Southeastern Section - 66th Annual Meeting - 2017

Paper No. 32-8
Presentation Time: 1:00 PM-5:00 PM


ROSSBACH, Thomas J., Department of Earth Sciences, Indiana University-Purdue University Indianapolis, 723 W Michigan St., SL 118R, Indianapolis, IN 46202,

Discinids are inarticulate brachiopods possessing a chitino-phosphatic shell which range from the Ordovician to present. Most are relatively small with a round to slightly oval outline and ornamented with concentric ridges and furrows. Discininds are rare in the Foreknobs Formation and only one species, Orbiculoidea newberryi, has been recovered from the Blizzard and Red Lick Members in sections between Pulaski and Alleghany Counties, Virginia. The current material comes from the Red Lick Member on Fort Lewis Mountain in Roanoke County, Virginia, which is in the same region, but displays a totally different morphology. Orbiculoidea newberryi has an almost circular shape with a diameter of about 20 mm with a posteriorly located pedicle foramen. The specimens from Fort Lewis Mountain are ovoid averaging 47.9 mm long and 34.5 mm wide with an almost centrally located pedicle foramen. The posterior margin tapers forming valves with an egg-shaped margin. Fossilization has preserved some of the original shell material in a fauna typically represented by sediment replacement casts.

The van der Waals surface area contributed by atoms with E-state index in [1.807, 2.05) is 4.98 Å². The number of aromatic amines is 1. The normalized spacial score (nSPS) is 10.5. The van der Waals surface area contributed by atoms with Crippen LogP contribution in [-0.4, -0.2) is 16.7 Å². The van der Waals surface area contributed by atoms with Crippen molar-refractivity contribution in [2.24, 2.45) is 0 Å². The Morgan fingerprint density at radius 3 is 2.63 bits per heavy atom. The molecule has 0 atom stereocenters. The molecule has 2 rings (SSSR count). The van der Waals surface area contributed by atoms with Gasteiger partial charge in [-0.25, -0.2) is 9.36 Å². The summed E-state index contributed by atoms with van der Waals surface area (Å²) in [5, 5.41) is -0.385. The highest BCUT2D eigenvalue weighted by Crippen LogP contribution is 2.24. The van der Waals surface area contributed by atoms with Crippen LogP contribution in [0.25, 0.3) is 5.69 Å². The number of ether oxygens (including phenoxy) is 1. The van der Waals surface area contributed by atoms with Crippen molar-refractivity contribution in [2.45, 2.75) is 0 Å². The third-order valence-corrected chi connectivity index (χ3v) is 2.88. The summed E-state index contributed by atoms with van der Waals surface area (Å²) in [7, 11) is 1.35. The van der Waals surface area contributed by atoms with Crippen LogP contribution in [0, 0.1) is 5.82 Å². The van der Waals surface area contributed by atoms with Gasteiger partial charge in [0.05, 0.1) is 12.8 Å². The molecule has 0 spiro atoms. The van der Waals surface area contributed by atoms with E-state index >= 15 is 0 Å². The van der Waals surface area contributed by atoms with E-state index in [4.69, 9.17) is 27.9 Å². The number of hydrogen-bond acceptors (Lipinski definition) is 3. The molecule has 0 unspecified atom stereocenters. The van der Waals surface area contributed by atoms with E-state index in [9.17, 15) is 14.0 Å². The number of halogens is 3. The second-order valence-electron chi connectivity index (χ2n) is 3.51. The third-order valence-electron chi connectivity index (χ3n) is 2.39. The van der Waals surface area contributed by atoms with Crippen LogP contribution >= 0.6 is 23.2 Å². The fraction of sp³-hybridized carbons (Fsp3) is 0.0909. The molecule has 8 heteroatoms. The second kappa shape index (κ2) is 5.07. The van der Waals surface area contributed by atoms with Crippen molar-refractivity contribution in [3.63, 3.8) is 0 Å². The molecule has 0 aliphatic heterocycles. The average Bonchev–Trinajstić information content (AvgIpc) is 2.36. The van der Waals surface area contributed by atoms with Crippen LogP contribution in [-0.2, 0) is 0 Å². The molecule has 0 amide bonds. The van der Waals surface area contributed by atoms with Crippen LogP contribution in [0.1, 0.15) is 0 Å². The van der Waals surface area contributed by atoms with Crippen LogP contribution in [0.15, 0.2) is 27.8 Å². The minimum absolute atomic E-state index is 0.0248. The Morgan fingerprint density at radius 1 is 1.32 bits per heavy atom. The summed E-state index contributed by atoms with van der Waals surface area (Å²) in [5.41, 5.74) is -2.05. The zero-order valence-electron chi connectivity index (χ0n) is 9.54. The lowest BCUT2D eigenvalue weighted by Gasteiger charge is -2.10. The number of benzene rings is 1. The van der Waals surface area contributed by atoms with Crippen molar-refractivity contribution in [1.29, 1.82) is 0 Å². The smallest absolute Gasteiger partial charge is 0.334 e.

The Fort Lewis Mountain discinids most resemble O. grandis from the Late Devonian of New York but are more ovoid in shape. Other North American forms such as O. ampla and O. alleghania have very convex dorsal valves, a feature not seen in the present material, and O. magnifica has its pedicle openings in a different location. Gigadiscina lessardi from the Lower Devonian of Algeria are the same size as the Fort Lewis Mountain specimens and also have a tapering posterior margin, but are much broader with a very convex dorsal valve, but the geographic and temporal separation makes it unlikely they are closely related. All the Fort Lewis Mountain discinids were found as individual specimens rather than in clusters. Clustering, which has been observed in both fossil and extant discinids, has been interpreted as a defensive response to grazing predators such as chitons and gastropods. The lack of clustering in the Foreknobs discinids suggests that grazing predators may have been absent from the environment.